How many nights did you train?
Well, it seems daft to say it... I went to night school two nights a week, I was in the Salvation Army band and we had one night’s practice a week there, I did all kinds of things, but I used to go on duty at least two nights a week, sometimes three nights a week and we’d patrol that area. We never found any Germans! It used to be known as lovers walk down there, you used to disturb courting couples, you went round, it was most embarrassing, every time you turned a corner, tucked way out of sight, a couple were there! (laughs) It was an interesting place to do it, but we never saw any Germans. Every time an aircraft came over and we only had the pitchfork and one rifle, we used to fight to get it, you know, so we could be on the receiving end, when they floated down, but nobody ever floated down.
I volunteered in June 1941, aged 17 years, at Bradshaw Police Station, and reported for duty at Bradshaw and Harwood Home Guard headquarters at a house on the corner of Lea Gate and Church Street, Bradshaw. The Quartermaster had a room for ammunition etc, and there was a notice on the wall which attracted my attention. It said, “The Lord helps those that help themselves, but Lord help those found helping themselves here.”
We had .303 Lee Enfield rifles which we took home and had to take great care of. As a result of going on the rifle range at Entwistle, I was sent on a Sniper Course, which was held over 4 weekends. We would finish work at Saturday noon, dash home and report for duty at 2pm. Transport took us to Wallsuches, Horwich where the course was held, and we arrived back home about 7pm. We were there all day Sunday, dinner provided for us. We also practised throwing live hand grenades on Belmont Moors.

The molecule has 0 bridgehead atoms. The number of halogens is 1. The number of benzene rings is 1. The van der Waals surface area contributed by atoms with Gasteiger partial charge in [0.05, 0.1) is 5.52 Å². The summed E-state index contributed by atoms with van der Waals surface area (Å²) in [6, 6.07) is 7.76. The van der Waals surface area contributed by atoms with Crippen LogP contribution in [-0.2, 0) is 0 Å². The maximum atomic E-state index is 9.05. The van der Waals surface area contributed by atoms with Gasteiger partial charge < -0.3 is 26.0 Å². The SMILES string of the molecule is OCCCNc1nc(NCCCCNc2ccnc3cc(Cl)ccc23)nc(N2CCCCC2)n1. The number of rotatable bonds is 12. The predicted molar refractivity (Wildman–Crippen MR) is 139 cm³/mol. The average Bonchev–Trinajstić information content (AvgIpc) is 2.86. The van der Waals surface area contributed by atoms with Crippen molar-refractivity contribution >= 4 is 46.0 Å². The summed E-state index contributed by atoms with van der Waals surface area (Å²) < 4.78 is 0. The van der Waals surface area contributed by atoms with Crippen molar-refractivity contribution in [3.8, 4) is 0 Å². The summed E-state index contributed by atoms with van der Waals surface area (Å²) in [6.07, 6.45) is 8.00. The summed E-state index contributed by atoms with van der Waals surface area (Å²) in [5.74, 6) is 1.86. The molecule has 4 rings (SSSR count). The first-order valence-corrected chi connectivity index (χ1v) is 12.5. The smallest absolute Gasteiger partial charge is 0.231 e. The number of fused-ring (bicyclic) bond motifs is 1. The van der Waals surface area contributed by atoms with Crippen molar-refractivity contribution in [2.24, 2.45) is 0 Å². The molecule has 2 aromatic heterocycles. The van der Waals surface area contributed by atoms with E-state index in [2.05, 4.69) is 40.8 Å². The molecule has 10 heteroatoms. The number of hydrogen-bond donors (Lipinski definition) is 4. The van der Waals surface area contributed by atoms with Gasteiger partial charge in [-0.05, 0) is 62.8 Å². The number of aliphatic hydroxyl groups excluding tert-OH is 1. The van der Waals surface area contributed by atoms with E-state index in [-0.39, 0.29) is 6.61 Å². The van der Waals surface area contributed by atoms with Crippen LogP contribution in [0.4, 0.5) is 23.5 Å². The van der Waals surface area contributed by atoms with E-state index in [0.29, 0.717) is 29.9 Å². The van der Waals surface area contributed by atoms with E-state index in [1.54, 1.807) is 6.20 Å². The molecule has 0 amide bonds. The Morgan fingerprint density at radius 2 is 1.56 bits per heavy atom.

When loading rifles we were taught to press the cartridges into the magazine, then slide the bolt home, making sure we did not push a cartridge (up the spout) into the barrel, then point the rifle in the air and pull the trigger, this ensured that no one could get hurt. One Sunday Morning Parade, we were given live ammunition, the idea being to give us the feel of live ammunition. We were stood around in groups in Church Street, Bradshaw and one man (I know who it was) pushed one up the spout. Instead of pointing the rifle to the sky, he had it horizontal - pointing across Lea Gate. He pulled the trigger and there was an almighty BANG! The bullet hit the stone wall across the road and ricocheted off the wall. People came running out of their houses thinking the Germans had arrived and it was lucky there was no one standing in front of the rifle. An enquiry was held about the incident.
Ex LDV Member
In 1940, I joined the Local Defence Volunteers and become a member of G company, 5th Battalion, Loyal North Lancs Regiment. Being on Daubhill, our company headquarters were at Haynes Street Mission, off St Helens Road. The officer and NCOs in charge had all served in the First World War. Drill night was once a week and sometimes on Sunday morning. As we had no weapons at first, drilling was done with pieces of wood representing rifles.
One night a week was taken up by patrol duty, which lasted from 7pm until 6am. We would go and patrol the areas around Plodder Lane, Salford Road, Watergate Lane and around Daubhill itself.
Now, the best part of it was that we had no uniform - only an armband with the letters LDV - and when on patrol we had a pocket full of stones, a catapult and a stick. If a parachutist had landed we would have probably have stuck to our nickname - the Look, Duck and Vanish brigade. Eventually we did get uniforms and arms: 1914-18 American .300 rifles and the Home Guard, as it was then called, became a home fighting force. I kept with them till joining the RAFVR in 1941. Incidentally, ‘G’ company had one of the best Military Bands in Bolton, composed of old Rechabites, Daubhill Temperance and some - believe it or not -from the Salvation Army bands.